Three new plants isn't a bad way to get the weekend off to a good start.  I hope you find some treasures to take home this weekend too.


All material © 2012-2018 by Kris Peterson for Late to the Garden Party

28 comments:

  1. That rose garden is going to be fabulous when it's done! Is this the botanical garden that we visited a couple of years ago? The desert area is looking wonderful. Those are some nice plants for less than $22. I recently received a rewards coupon for $10 off from Watson's, but it isn't valid until the 20th (tomorrow), so I'm trying to be disciplined and wait until then to use it.

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    1. Yes, it's the same garden we visited, Alison. I'm not a rose aficionado but I am looking forward to strolling that rose garden - if it ever gets done.

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  2. Wow, lots going on. That gift shop always has sweet deals on plants. Wish I had brought home the 'Huasteca Giant' agave when I saw it on the shelves.

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    1. The odd thing about SCBG is that their website is amazingly devoid of factual information. I was frustrated to see nothing official on the rose garden opening, nor plans for the expanded desert garden or the lake area. Even the page that is supposed to detail area closures contains no information on the areas currently closed.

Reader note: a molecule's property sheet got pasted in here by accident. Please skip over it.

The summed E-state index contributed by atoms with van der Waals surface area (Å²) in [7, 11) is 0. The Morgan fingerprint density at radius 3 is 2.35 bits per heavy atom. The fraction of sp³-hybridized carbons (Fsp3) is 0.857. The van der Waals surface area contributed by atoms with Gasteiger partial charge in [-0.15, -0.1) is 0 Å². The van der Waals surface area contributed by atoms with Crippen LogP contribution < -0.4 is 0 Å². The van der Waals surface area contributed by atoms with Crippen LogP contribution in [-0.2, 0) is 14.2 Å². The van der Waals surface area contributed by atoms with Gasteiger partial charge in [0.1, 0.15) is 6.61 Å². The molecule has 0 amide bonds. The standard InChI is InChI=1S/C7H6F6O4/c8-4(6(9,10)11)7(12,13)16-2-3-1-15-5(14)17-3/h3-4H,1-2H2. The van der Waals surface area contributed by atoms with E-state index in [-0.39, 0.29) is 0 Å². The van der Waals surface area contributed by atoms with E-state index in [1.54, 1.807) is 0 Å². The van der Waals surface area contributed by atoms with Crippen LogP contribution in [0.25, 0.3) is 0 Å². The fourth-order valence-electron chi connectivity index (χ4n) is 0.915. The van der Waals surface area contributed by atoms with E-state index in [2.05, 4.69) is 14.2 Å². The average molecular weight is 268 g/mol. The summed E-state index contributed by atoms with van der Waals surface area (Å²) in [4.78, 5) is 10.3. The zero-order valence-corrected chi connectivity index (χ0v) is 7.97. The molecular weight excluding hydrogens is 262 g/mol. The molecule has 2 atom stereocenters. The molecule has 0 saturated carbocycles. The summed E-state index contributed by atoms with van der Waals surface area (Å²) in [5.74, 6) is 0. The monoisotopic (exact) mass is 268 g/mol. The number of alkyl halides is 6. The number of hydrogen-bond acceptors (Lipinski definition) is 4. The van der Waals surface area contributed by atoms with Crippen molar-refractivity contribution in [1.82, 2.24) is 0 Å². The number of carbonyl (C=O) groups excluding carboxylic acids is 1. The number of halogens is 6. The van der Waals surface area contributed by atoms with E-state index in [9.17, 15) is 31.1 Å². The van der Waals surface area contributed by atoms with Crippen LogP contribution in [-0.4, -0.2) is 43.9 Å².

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  3. What a timely post! I'm working on my own post about the SCBG, and your photos are the perfect complement since I focused on the cactus garden (and the light was very flat when you and I were there three weeks ago).

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    1. I was really curious to see where things stood with that rose garden in that it looked nearly done when we visited in late December. As roses aren't much to look at in January (except in Hoover Boo's garden!), I expect SCBG is holding off its grand opening until the plants get their bloom on. However, it's crazy making that they've offered no details on the desert garden expansion whatsoever (or refilling the lake, for that matter).

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  4. I’m sorry, was there something about a rose garden? That desert garden stole my eye. Nice purchases too...